I know why I stayed obsessed as I aged. Tornadoes, for me, were atransfiguration. Like all serious winds, they were our little stretch of plain’s zcoordinate, a move up from the Euclidian monotone of furrow, road, axis,and grid. We studied tornadoes in junior high: a Canadian highstraight-lines it southeast from the Dakotas; a moist warm mass drawls onup north from like Arkansas: the result was not a GreChi even aCartesiGammat a circling of the square, a curling of vectors,concavation of curves. It was alchemical, Leibnizian. Tornadoes were, in ourpart of Central Illinois, the dimensionless point at which parallel lines metand whirled and blew up. They made no sense. Houses blew not out but in.Brothels were spared while orphanages next door bought it. Dead cattlewere found three miles from their silage without a scratch on them.Tornadoes are omnipotent and obey no law. Force without law has noshape, only tendency and duration. I believe now that I knew all thiswithout knowing it, as a kid.
The only time I ever got caught in what might have been an actual onewas in June ’78 on a tennis court at Hessel Park in Champaign, where I wasdrilling one afternoon with Gil Antitoi. Though a contemptible anddespised tournament opponent, I was a coveted practice partner because Icould transfer balls to wherever you wanted them with the mindlessconstancy of a machine. This particular day it was supposed to rain aroundsuppertime, and a couple times we thought we’d heard the tattered edges ofa couple sirens out west toward Monticello, but Antitoi and I drilledreligiously every afternoon that week on the slow clayish Har-Tru ofHessel, trying to prepare for a beastly clay invitational in Chicago where itwas rumored both Brescia and Mees would appear. We were doingbutterfly drills–my crosscourt forehand is transferred back down the lineto Antitoi’s backhand, he crosscourts it to my backhand, I send it down theline to his forehand, four degreesgles, though the intersection ofjust his crosscourts make an X, which is four degreesand also acrucifix rotated the same quarter-turn that a swastika (whichinvolves eight degreesgles) is rotated on Hitlerian bunting. This wasthe sort of stuff that went through my head when I drilled. Hessel Park wasscented heavily with cheese from the massive Kraft factory at Champaign’swestern limit, and it had wonderful expensive soft Har-Tru courts of such adeep piney color that the flights of the fluorescent balls stayed on one’svisual screen for a few extra seconds, leaving trails, is also why the anglesand hieroglyphs involved in butterfly drill seem important. But the crux hereis that butterflies are primarily a conditioning drill: both players have to getfrom one side of the court to the other between each stroke, and once theinitial pain and wind-sucking are over–assuming you’re a kid who’s inabsurd shape because he spends countless mindless hours jumping rope orrunning laps backward or doing star-drills between the court’s corners orstraight sprints back and forth along the perfect furrows of early beanfieldseach morning–once the first pain and fatigue of butterflies are gotthrough, if both guys are good enough so that there are few unforced errorsto break up the rally, a kind of fugue-state opens up inside you where yourconcentration telescopes toward a still point and you lose awareness ofyour limbs and the soft shush of your shoe’s slide (you have to slide out ofa run on Har-Tru) and whatever’s outside the lines of the court, and prettymuch all you know then is the bright ball and the octangled butterfly outlineof its trail across the billiard green of the court. We had one just endlessrally and I’d left the planet in a silent swoop inside when the court and balland butterfly trail all seemed to surge brightly and glow as the daylight justplain went out in the sky overhead. Neither of us had noticed that there’dbeen no wind blowing the familiar grit into our eyes for several minutes–abad sign. There was no siren. Later they said the C.D. alert network hadbeen out of order. This was June 6, 1978. The air temperature dropped sofast you could feel your hairs rise. There was no thunder and no air stirred. Icould not tell you why we kept hitting. Neither of us said anything. Therewas no siren. It was high noon; there was nobody else on the courts. Theriding mower out over east at the softball field was still going back andforth. There were no depressions except a saprogenic ditch along the fieldof new corn just west. What could we have done? The air always smells ofmowed grass before a bad storm. I think we thought it would rain at worstand that we’d play till it rained and then go sit in Antitoi’s parents’ stationwagon. I do remember a mental obscenity–I had gut strings in my rackets,strings everybody with a high sectional ranking got free for letting theWilson sales rep spraypaint a Wacross the racket face, so they were free,but I liked this particular string job on this racket, I liked them tight but notreal tight, 62-63 p.s.i. on a Proflite stringer, and gut becomes pasta if it getswet, but we were both in the fugue-state that exhaustion through repetitionbrings on, a fugue-state I’ve decided that my whole time playing tennis wasspent chasing, a fugue-state I associated too with plowing and seeding anddetasseling and spreading herbicides back and forth in sentry duty alongperfect lines, up and back, or military marching on flat blacktop, hypnotic, amental state at once flat and lush, numbing and yet exquisitely felt. We wereyoung, we didn’t know when to stop. Maybe I was mad at my body andwanted to hurt it, wear it down. Then the whole knee-high field to the westalong Kirby Avenue all of a sudden flattened out in a wave coming towardus as if the field was getting steamrolled. Antitoi went wide west for aforehand cross and I saw the corn get laid down in waves and thesycamores in a copse lining the ditch point our way. There was no funnel.Either it had just materialized and come down or it wasn’t a real one. The bigheavy swings on the industrial swingsets took off, wrapping themselves intheir chains around and around the top crossbar; the park’s grass laid downthe same way the field had; the whole thing happened so fast I’d seennothing like it; recall that Bimini H-Bomb film of the shock wave visible inthe sea as it comes toward the ship’s film crew. This all happened very fastbut in serial progression: field, trees, swings, grass, then the feel like the liftof the world’s biggest mitt, the nets suddenly and sexually up and outstraight, and I seem to remember whacking a ball out of my hand at Antitoito watch its radical west-east curve, and for some reason trying to run afterthis ball I’d just hit, but I couldn’t have tried to run after a ball I had hit, but Iremember the heavy gentle lift at my thighs and the ball curving back closerand my passing the ball and beating the ball in flight over the horizontal net,my feet not once touching the ground over fifty-odd feet, a cartoon, andthen there was chaff and crud in the air all over and both Antitoi andI either flew or were blown pinwheeling for I swear it must have beenfifty feet to the fence one court over, the easternmost fence, we hit thefence so hard we knocked it halfway down, and it stuck at degreesntitoidetached a retina and had to wear those funky Jabbar retina goggles forthe rest of the summer, and the fence had two body-shaped indentationslike in cartoons where the guy’s face makes a cast in the skillet that hit him,two catcher’s masks of fence, we both got deep quadrangular linesimpressed on our faces, torsos, legs’ fronts, from the fence, my sister saidwe looked like waffles, but neither of us got badly hurt, and no homes gotwhacked–either the thing just ascended again for no reason right after,they do that, obey no rule, follow no line, hop up and down at somethingthat might as well be will, or else it wasn’t a real one. Antitoi’s tenniscontinued to improve after that, but mine didn’t.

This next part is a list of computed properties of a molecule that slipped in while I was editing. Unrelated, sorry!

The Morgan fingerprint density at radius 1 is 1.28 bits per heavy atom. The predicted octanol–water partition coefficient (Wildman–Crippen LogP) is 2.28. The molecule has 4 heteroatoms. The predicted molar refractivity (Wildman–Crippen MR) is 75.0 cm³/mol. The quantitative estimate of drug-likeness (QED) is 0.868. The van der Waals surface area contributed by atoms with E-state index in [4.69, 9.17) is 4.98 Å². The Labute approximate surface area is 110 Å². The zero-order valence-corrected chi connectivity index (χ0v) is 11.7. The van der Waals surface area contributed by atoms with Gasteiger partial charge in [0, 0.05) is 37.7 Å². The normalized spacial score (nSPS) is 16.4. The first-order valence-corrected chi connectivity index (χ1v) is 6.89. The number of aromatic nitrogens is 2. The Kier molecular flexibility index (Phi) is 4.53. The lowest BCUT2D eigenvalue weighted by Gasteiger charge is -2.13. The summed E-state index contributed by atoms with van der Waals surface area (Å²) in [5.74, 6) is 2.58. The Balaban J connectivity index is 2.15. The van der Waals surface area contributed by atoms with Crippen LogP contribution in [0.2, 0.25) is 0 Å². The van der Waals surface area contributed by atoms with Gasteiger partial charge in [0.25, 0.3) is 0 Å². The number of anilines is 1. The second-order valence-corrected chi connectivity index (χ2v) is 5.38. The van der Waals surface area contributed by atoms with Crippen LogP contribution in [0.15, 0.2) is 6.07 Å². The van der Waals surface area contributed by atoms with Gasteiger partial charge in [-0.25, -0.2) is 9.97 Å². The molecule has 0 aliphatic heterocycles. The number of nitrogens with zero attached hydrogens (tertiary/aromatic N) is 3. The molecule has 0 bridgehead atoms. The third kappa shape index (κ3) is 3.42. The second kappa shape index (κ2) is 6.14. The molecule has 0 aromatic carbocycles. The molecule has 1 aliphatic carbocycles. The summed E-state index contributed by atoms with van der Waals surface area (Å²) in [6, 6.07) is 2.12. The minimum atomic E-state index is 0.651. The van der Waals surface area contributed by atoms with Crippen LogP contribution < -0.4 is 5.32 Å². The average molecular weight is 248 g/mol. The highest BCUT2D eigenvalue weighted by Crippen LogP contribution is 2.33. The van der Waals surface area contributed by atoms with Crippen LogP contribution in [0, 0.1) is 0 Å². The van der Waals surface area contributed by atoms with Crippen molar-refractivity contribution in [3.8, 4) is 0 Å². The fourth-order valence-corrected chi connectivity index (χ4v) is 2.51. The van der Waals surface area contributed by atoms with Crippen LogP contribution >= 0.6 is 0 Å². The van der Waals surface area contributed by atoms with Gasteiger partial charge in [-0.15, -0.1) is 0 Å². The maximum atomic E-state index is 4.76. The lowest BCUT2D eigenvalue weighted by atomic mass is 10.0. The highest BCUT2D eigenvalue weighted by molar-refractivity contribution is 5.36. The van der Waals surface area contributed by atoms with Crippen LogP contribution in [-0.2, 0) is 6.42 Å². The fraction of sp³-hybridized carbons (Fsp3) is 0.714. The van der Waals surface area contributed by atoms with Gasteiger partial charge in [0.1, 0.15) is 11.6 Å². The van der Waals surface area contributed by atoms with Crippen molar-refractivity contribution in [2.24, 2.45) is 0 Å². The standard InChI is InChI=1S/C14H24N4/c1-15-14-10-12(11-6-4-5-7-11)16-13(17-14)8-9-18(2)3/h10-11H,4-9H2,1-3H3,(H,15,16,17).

(C) 1997 David Foster Wallace All rights reserved.